The criteria for CTCs in the study were that cells had to be positive for both FITC and DAPI staining, have an intact membrane, and have a high nuclear to cytoplasmic ratio while being at least as large as surrounding peripheral blood leukocytes. Since CD45-positive cells were removed via magnetic sorting, it was assumed that all remaining cells in the sample were CD45-negative. The concentration of CTCs per milliliter of peripheral blood was calculated using the numbers of CTCs on the cytospin, with appropriate dilution factors applied during the depletion process. 

Key Correlations

Initially, testing in 48 patients with squamous cell carcinoma of the head and neck showed that this technique resulted in mean total cell depletion of 5.32 log10 and mean nucleated cell depletion of 2.53 log10. At that time, a mean follow-up of 19 months, patients with no CTCs had significantly longer disease-free survival (P = .01). More recently, presented at ASCO with additional prospective follow-up of 50 patients, at a mean of 26.6 months, the trend has continued (P = .045). Of these 50 patients, 70% had CTCs present.4

There were no significant differences between patients with CTCs and those without CTCs with regard to age, gender, proportion with smoking history of at least 15 pack-years, proportion with at least moderate alcohol consumption, tumor site, proportion who had received adjuvant therapy, or mean nucleated or total cell log depletion. Of particular interest was the finding that the two groups also did not differ with regard to stage of disease or proportion with nodal involvement, suggesting that presence of CTCs may be an independent risk factor for poorer prognosis.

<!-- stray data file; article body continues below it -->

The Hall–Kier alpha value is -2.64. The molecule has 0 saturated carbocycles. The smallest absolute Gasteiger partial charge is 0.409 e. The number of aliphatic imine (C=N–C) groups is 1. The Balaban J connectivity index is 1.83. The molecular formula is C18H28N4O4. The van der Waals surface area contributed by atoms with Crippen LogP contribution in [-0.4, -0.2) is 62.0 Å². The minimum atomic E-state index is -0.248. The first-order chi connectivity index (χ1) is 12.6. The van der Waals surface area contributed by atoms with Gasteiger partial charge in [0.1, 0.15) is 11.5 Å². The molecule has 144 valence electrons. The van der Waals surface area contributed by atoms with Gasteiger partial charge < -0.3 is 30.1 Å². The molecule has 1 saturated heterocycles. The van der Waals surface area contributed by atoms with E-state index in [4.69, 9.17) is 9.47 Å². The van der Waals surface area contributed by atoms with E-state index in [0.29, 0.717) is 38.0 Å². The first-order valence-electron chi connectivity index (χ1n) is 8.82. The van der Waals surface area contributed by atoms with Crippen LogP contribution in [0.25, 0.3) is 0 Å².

Further Analysis

Follow-up of this cohort of patients continues, and circulating tumor cells from these patients have been lysed to obtain RNA for further molecular analysis. Potential advantages of the negative enrichment system are that it can eliminate bias for certain types of cancer (eg, those that express the epithelial cell adhesion molecule) and allow analysis of multiple markers on individual samples of CTCs, including markers that are not typically associated with epithelial cells. ■

Disclosure: Dr. Jatana reported no potential conflicts of interest.


1. Jatana KR, Balasubramanian P, Lang JC: Significance of circulating tumor cells in patients with squamous cell carcinoma of the head and neck. Arch Otolaryngol Head Neck Surg 136:1274-1279, 2010.

2. Yang L, Lang JC, Balasubramanian P, et al: Optimization of an enrichment process for circulating tumor cells from the blood of head and neck cancer patients through depletion of normal cells. Biotechnol Bioeng 102:521-534, 2009.

3. Balasubramanian P, Yang L, Lang JC, et al: Confocal images of circulating tumor cells obtained using a methodology and technology that removes normal cells. Mol Pharm 6:1402-1408, 2009.

4. Jatana K, Balasubramanian P, Lang JC, et al: Correlation of circulating tumor cells in SCCHN patients to cancer reoccurence using a negative enrichment technology. 2011 ASCO Annual Meeting. Abstract 5511. Presented June 3, 2011.